Om Khalid, now 25 years old, was accused of adultery after being sexually abused by a man in her village. As an orphan in Yemen, with no family to support her, she was jailed while the perpetrator was set free. She was then sexually abused several times by three policemen during the interrogation. After being assisted by ‘The Protection of the Rights of Female Inmates and Juvenile Offenders’ project, who provided her with legal support, she was released. The project, implemented by the Abu Musa Social Charitable Association in Yemen, with technical support and advocacy training from Progressio's Development Workers, aims to increase awareness of the rights of women and juveniles in prison, as well as provide vocational training to help increase their chances of re-integration in the society, once they are released.

During Om Khalid's imprisonment, she also received psycho-social support from Abu Musa and partners, and after her release she visited Abu Musa’s Office, where she participated in sewing and handicraft trainings conducted by Abu Musa’s Women section. She is now a trainer for the association and has been involved in project activities. 

During one of the project events at the government yard, Om Khalid stood up and bravely approached the Hodeidah Governor and the gathering saying: 

"Brother Mr. Hassan Haig, ladies and gentlemen, I hope you will listen to me from your minds and hearts. I would like to present all the sufferings and assaults I encountered during and after my imprisonment. My story begins when I was accused of adultery, after I was sexually abused by a man in my village. As I was an orphan with no caring family to support me, I was jailed and the perpetrator set free. During those difficult times I prayed to Allah.

After months of imprisonment, I didn’t want to get released due to the stigma and discrimination I would encounter from society. I heard a lot of sad stories among imprisoned girls and women, of the troubles they and their friends faced inside the prison, and also after being released. One of our fellow inmates was rejected by her family after she got out, and then found nowhere to go with her child whom she delivered in prison. Her child died later, as she couldn’t provide him with medical care. In desperation, she prayed to Allah to take her soul. A month later she passed away.

"After being released, my family rejected me. I stayed with one of my friends, but was asked to go from there too, due to the fear of people talking. I remembered the Abu Musa Al-ashary Association, who had been kind with me during my imprisonment, and who are now my family. I have been trained on sewing, making Bakhoor “incense”, and life skills, and I am now a trainer for Abu Musa, who helped me a lot. I feel happy with my role, and regularly visit female prisoners to provide counselling. I feel Abu Musa is my real home and family."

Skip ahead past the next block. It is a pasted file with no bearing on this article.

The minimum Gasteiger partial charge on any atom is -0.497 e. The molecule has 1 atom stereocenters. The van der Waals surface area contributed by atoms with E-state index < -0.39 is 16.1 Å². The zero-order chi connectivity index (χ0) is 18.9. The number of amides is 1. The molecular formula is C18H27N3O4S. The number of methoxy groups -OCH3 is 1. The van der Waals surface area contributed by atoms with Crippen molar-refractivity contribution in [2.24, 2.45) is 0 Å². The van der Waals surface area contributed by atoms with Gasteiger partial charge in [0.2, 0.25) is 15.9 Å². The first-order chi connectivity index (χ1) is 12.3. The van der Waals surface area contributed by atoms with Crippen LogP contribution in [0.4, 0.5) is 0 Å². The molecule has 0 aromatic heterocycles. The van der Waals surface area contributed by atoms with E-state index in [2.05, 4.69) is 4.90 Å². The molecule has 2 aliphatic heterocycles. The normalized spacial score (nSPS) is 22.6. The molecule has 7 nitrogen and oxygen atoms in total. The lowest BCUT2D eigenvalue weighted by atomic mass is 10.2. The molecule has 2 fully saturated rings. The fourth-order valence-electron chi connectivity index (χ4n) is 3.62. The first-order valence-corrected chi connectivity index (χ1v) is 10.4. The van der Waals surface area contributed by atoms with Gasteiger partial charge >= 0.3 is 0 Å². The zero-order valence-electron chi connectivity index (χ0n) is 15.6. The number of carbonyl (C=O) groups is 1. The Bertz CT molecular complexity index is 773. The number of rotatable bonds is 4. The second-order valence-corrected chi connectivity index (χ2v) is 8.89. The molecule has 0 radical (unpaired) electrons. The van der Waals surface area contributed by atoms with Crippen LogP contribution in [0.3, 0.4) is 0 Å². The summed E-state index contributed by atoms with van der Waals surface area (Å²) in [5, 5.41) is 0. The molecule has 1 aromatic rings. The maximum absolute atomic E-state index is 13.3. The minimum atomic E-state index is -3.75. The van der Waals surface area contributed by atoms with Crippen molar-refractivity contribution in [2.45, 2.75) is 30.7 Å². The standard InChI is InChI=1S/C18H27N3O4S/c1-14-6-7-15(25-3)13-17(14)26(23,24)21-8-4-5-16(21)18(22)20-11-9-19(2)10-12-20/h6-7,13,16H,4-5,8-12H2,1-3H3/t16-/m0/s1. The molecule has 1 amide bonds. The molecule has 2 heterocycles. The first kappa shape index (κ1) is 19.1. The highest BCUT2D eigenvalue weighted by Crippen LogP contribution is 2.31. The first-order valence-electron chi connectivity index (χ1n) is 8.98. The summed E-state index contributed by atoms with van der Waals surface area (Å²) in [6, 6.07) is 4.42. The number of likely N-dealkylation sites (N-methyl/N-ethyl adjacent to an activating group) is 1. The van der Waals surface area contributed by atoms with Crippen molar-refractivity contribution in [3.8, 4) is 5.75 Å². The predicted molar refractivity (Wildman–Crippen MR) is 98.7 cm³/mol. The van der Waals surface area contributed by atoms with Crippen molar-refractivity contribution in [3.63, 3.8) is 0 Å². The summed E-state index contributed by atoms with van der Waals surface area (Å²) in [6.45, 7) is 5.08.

Om Khaild concluded by urging decision makers, influential figures, NGOs, and public institutions, to draw attention to the situation female inmates and juveniles are facing, as they are in need of support.

After hearing Om Khalid’s story, the governor of Hodeidah promised to investigate the case, and a group of lawyers who were present at the event also decided to follow up the case.

Young women in Hodeidah prison: Mariam, 19 years old, (right), talking to her friend Hafsah, age 27. Photo credit: © Amira Al-Sharif/Progressio

Project background: 

Women prisoners in Yemen are subjected to all kinds of violations including rape, isolation, and psychological torture. They also suffer double punishment by being stigmatised by society and rejected by their families, which makes it hard for them to fully re-integrate in society once they are released. Meanwhile, juvenile prisoners are denied access to education, healthcare and psychosocial support, and in a number of cases, have been sentenced to death penalties. The situation has been exacerbated by the war, increasing the lack of basic services including water, electricity, personal hygiene and health care. 

The Protection of the Rights of Female Inmates and Juvenile Offenders project, implemented by the Abu Musa Social Charitable Association, has six partners, and technical support from Progressio. Progressio’s Development Worker (DW) is helping to increase the partners’ advocacy capacity, and providing technical support to assist with the implementation of the activities, such as advocacy training, campaigns and work in the prisons. For example, with the support of our DW, an advocacy campaign was successful in convincing a local council to hand over the management of some prisons to NGOs, given the terrible living conditions faced by the women and juveniles there.

After having suspended all work in Yemen in April 2015 due to the war, Progressio has now been able to re-start working with this project since January 2016. 

If you'd like to find out more about the current situation in Yemen, read this blog written by Abeer Al-Absi, Progressio's Country Representative in Yemen:

Photo credits: Amira Al-Sharif/Progressio 2014

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